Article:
Ancient Wisdom, Modern Kitchen

 In Health Blog

A good friend and colleague has just released an exceptional book. Ancent Wisdom, Modern Kitchen, Chock-full of recipes utilizing Chinese medicine dietary concepts. Below is a sample recipe that you can try.

The Color Purple Yam Dessert Recipe

While Chinese mountain yam (Dioscorea opposita) is a key herb in traditional Chinese medicine, Dr. Yuan Wang, co-author of Ancient Wisdom, Modern Kitchen: Recipes from the East for Health, Healing, and Long Life (Da Capo Lifelong Books, March 2010), notes that other types of yam have also become popular in East Asia to promote health. These include the purple yam (Dioscorea alata, also known as “water yam,” “winged yam”), pictured above (photo by Natalia del Carmen). Although unassumingly tan-brown on the outside, once you cut it open you can see the inside is a vibrant purple. The purple yam is featured in Philippine sweet desserts, Vietnamese soups, Indian dishes, and Hawaiian cuisine, as well as Chinese recipes.

The Color Purple Yam Dessert

This Chinese recipe using purple yam blends the smooth texture of the yam with sweet rice flour, accented with a sweet, nutty filling. The dessert also happens to be wheat-free, dairy-free, and vegan. We found purple yams at a local Asian supermarket, helpfully but discretely labeled “purple yam,” among the many other similar-looking varieties of yam being sold.

(Makes about 12 pieces, serving 6)


  • 1 medium-size purple yam (1 pound), peeled and cut into 2-inch pieces
  • ¾ cup sweet rice flour (also known as “sticky rice flour” or “glutinous rice flour”)
  • ½ cup raw unsalted walnuts, finely chopped
  • 2 tablespoons goji berries
  • 1 tablespoon honey or barley malt
  • 1-2 tablespoons vegetable oil (such as olive or canola)


    1. Steam (or boil) the pieces of purple yam for about 15 minutes, until soft.

    1. Allow the yam to cool for a few minutes, transfer it into a mixing bowl, and mash it with a fork until smooth. Gradually add the sticky rice flour to the yam, kneading the mixture together with your hands to form a smooth dough. (If the dough starts to get too crumbly, stop adding the rice flour; if you have already overdone it, you can compensate by adding a little water.)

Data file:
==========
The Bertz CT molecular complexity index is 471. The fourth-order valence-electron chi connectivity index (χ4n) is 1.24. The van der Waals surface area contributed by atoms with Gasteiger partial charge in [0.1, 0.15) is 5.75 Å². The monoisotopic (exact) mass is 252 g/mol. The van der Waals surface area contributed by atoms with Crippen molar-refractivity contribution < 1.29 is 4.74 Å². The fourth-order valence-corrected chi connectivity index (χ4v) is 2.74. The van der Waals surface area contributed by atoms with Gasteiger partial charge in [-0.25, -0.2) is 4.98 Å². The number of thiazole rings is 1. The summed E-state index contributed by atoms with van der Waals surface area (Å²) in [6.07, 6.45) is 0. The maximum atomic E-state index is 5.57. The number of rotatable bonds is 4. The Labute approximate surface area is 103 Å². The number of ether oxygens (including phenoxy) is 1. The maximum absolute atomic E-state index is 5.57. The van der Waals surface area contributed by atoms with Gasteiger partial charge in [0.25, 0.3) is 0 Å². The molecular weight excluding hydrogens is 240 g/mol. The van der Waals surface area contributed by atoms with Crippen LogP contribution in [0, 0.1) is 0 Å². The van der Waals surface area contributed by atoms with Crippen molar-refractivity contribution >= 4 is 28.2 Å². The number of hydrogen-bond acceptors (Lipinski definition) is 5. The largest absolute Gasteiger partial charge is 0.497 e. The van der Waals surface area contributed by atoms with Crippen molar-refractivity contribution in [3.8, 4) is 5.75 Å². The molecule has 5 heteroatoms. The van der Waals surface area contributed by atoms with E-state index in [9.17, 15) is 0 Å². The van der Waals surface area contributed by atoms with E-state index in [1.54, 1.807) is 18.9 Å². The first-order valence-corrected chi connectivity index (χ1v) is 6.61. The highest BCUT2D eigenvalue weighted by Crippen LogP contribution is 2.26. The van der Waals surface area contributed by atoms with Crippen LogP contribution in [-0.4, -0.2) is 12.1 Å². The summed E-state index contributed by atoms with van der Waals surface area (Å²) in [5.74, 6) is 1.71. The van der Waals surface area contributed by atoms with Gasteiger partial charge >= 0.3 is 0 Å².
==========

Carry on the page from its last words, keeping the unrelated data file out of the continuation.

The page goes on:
1. Mix together the chopped walnuts, goji berries, and honey (warm the honey first if it is too solid to mix easily).

    1. Make a “cup” out of a piece of dough, fill it with the stuffing, and close the dough around it to make a ball. Flatten the ball with the palms of your hands to form it into a 3-inch round pancake shape. (Or improvise your own method for surrounding the filling with dough.) Repeat until the dough and the filling is used up.

  1. Heat a skillet over a medium-high heat. Add the oil, then cook the pieces until both sides are brown and the center is warm, 5 to 10 minutes. Cook in batches if necessary. Serve warm.

Recipe Themes and Variations

Any dried fruit can be substituted for the goji berries. Dried apples, for example, are lovely. Also, other seeds or nuts – such as pumpkin seeds, chopped almonds, black sesame seeds, pine nuts, or chopped peanuts – offer other possibilities instead of walnuts.

According to Traditional Chinese Medicine

The basic yam recipe is good for counteracting general weakness, fatigue, lack of appetite, and constipation. Goji berries help the vision and walnuts are believed to contribute to longevity.

For Those Familiar with the Language of Traditional Chinese Medicine

The purple yam strengthens the Spleen qi and counteracts Blood stasis. With goji berries, this dessert also helps to nourish the Blood and the yin, increase the essence, and improve vision; with walnuts, it helps strengthen the Kidneys, warm the Lungs, and moisten the Intestines.

Open Gate Acupuncture, located in Boulder Colorado, serves patients throughout the Boulder county region including Denver, Longmont, Gunbarrel, Lafayette, & Louisville. Jason Blalack has been treating patients in Boulder for over 14 years after graduating from Pacific College of Oriental Medicine. Jason is an international lecturer on Chinese medicine and has an extensive collection of Chinese medicine articles published in professional journals worldwide as well as the exclaimed herbal textbook, Qin Bo-Wei’s 56 Treatment Methods: Writing Precise Prescriptions. Jason specializes in autoimmune, digestive disorders, fertility, and emotional disorders at the Open Gate Acupuncture Clinic and also via long distance & online medical consultations.

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